The view from the veranda at Lusk Cabin in Gatineau Park

The view from the veranda at Lusk Cabin in Gatineau Park

My rather enigmatically-named friend Ode invited me to join her and some friends for an overnight trip to the Lusk Cabin in Gatineau Park last Wednesday, and my girlfriend Erica and I quickly accepted! The weather has been perfect with plenty of small snowfalls and, after my December “ski-in” trip to the Ohimisi yurt became more of a “trudge-in” trip, I’ve been eager for that perfect cross country ski trip the Gatineau hills so often provides.

Compared to my standard 2-night default, this trip was going to be a breeze for prep. Whereas I’d normally have to drag a sled in with a few days’ food, this time everything fit nicely in our packs, and I prepared some chicken Korma and scrambled eggs we left so we could just heat it up. Lusk Cabin has a decent helping pots and pans (so I only brought a minimal kitchen) but only a wood stove for cooking, so getting any complicated food prep out of the way beforehand is helpful. I also brought my little backpacking stove for rice and quick coffee.

Lusk Cabin sits right on the northwest shore of Lusk Lake, about a 6k ski from the parking lot at Lac Philippe; first along the main trail #50, and then splitting off at about 3k to the narrower and cozier trail #54 until the cabin. We struck gold with the weather: about -7 and sunny when we hit the trail at 2pm with packs on our backs. The forests were absolutely full of snow, each arching branch with a few inches of snow on top, chunks of it falling off and dissolving back into powder and twirling around in the wind… it was  b e a u t i f u l.


We arrived at the cabin around 4pm to find two repair guys packing up their tools and on their way out, so I set about getting the wood stove started as we waited for Ode, Alan and Kristelle – our other cabin mates – to arrive. They had opted for snowshoes, which is tricky for Lusk Cabin, and we basically left them at the parking lot. I’m not entirely sure how they came to arrive at the cabin, but they did, and only about 45 minutes after us.

The cabin warmed up nicely with the fire raging, all the bodies, sweaty clothes on the line and food cooking on the stovetop, as we enjoyed a few celebratory broths, discovered Jungle Speed, and exchanged stories around the candle-lit cabin until long past dark.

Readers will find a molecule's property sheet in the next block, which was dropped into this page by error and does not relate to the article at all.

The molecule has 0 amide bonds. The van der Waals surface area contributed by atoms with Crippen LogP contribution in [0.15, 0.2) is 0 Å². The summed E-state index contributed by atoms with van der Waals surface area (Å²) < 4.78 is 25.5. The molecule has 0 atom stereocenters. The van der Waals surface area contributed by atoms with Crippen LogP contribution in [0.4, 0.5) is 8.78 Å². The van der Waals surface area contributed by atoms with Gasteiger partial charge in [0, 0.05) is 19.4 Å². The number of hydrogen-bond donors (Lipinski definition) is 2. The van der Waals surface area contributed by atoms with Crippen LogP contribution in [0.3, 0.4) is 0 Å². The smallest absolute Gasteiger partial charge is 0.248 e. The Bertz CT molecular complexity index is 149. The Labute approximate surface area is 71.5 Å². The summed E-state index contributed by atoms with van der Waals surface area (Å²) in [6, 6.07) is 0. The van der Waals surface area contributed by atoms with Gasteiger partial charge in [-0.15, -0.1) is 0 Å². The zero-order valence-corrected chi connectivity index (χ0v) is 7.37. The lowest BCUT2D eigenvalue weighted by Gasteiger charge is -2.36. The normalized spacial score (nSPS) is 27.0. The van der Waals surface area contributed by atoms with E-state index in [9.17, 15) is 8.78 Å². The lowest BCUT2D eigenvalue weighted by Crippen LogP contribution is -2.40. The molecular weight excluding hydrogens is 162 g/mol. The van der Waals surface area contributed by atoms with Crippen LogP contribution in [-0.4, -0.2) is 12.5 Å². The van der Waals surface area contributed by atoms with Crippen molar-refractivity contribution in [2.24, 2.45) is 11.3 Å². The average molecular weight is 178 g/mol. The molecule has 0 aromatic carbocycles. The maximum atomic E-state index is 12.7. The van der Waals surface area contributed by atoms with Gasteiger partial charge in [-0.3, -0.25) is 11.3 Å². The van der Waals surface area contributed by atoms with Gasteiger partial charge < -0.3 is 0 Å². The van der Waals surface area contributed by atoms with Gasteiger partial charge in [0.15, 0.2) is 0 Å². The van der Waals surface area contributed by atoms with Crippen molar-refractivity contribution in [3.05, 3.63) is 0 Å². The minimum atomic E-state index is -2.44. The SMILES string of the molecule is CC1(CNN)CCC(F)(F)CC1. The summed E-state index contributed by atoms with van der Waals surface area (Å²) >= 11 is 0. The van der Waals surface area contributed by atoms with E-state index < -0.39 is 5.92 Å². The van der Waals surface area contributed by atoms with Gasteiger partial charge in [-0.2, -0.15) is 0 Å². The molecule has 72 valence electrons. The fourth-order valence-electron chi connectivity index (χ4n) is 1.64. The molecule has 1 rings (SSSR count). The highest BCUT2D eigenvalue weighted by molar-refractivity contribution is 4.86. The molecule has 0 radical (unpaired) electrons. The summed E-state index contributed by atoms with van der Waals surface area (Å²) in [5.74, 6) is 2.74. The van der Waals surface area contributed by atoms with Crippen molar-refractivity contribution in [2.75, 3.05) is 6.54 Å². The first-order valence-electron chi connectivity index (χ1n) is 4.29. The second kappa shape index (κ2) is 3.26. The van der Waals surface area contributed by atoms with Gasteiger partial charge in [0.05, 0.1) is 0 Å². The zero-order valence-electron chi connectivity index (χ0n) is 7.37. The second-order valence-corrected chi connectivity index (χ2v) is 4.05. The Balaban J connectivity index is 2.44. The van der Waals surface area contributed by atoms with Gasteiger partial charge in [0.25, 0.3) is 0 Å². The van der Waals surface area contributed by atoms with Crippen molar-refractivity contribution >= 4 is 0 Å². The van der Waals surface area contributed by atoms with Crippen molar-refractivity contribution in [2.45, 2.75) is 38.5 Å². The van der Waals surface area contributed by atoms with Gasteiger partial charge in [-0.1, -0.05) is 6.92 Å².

To make the most of our short stay, Erica, Ode and I took the snowshoes out on the frozen and snow-covered Lusk Lake – two feet of perfectly smooth, white snow sprawling out from the foot of the cabin was too much to resist; but our adventure only lasted as long as the last few sips from our whiskey 🙂

The next morning we were blessed by the weather gods again: still sunny, though a good 10 degrees cooler. We all took our time getting breakfasts going over coffee and conversation, and by about 10 o’clock we had started packing our gear up for the trek home.

And, almost as quickly as we’d come, Erica and I left our snowshoe-laden friend behind and started back down 54 towards home. The ski back was even more magic than the ski out – mostly because of the much more favourable downhill-to-uphill ratio in this reverse direction! The ski back was about half the ski in (about an hour) and, combined with the fun from the night before, left us feeling totally satiated and refreshed.

Two great days of skiing and one night of friends around a fire – this one worked out perfectly!


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A great escape indeed! It ended up being slightly cheaper for our group because we divided the cost ($115 per weeknight) between 8 people.


Yeah that’s about as cheap as it gets! Yay for no-shows 😉